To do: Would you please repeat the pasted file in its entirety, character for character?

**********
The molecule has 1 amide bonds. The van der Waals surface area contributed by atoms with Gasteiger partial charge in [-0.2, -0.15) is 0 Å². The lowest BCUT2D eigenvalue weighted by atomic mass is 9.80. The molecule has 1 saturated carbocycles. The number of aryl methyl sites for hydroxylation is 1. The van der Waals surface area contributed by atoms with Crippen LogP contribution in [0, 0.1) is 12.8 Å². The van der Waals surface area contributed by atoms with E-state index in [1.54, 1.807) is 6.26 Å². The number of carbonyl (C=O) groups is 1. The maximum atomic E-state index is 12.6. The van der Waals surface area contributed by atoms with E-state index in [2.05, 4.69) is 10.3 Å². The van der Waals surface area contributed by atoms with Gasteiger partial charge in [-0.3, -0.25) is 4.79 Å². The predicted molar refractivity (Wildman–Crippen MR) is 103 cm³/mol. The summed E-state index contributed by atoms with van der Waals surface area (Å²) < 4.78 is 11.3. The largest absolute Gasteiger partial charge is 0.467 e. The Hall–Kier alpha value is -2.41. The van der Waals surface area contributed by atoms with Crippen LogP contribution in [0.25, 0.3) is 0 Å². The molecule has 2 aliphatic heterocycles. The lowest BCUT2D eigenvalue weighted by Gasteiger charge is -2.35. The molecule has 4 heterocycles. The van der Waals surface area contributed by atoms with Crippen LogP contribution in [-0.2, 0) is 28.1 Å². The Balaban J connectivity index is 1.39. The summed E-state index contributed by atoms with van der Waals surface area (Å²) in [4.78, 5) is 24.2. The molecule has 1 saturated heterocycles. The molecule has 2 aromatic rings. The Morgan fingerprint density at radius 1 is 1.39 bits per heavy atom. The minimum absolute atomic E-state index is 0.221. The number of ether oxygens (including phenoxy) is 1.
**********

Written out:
The molecule has 1 amide bonds. The van der Waals surface area contributed by atoms with Gasteiger partial charge in [-0.2, -0.15) is 0 Å². The lowest BCUT2D eigenvalue weighted by atomic mass is 9.80. The molecule has 1 saturated carbocycles. The number of aryl methyl sites for hydroxylation is 1. The van der Waals surface area contributed by atoms with Crippen LogP contribution in [0, 0.1) is 12.8 Å². The van der Waals surface area contributed by atoms with E-state index in [1.54, 1.807) is 6.26 Å². The number of carbonyl (C=O) groups is 1. The maximum atomic E-state index is 12.6. The van der Waals surface area contributed by atoms with E-state index in [2.05, 4.69) is 10.3 Å². The van der Waals surface area contributed by atoms with Gasteiger partial charge in [-0.3, -0.25) is 4.79 Å². The predicted molar refractivity (Wildman–Crippen MR) is 103 cm³/mol. The summed E-state index contributed by atoms with van der Waals surface area (Å²) < 4.78 is 11.3. The largest absolute Gasteiger partial charge is 0.467 e. The Hall–Kier alpha value is -2.41. The van der Waals surface area contributed by atoms with Crippen LogP contribution in [0.25, 0.3) is 0 Å². The molecule has 2 aliphatic heterocycles. The lowest BCUT2D eigenvalue weighted by Gasteiger charge is -2.35. The molecule has 4 heterocycles. The van der Waals surface area contributed by atoms with Crippen LogP contribution in [-0.2, 0) is 28.1 Å². The Balaban J connectivity index is 1.39. The summed E-state index contributed by atoms with van der Waals surface area (Å²) in [4.78, 5) is 24.2. The molecule has 1 saturated heterocycles. The molecule has 2 aromatic rings. The Morgan fingerprint density at radius 1 is 1.39 bits per heavy atom. The minimum absolute atomic E-state index is 0.221. The number of ether oxygens (including phenoxy) is 1.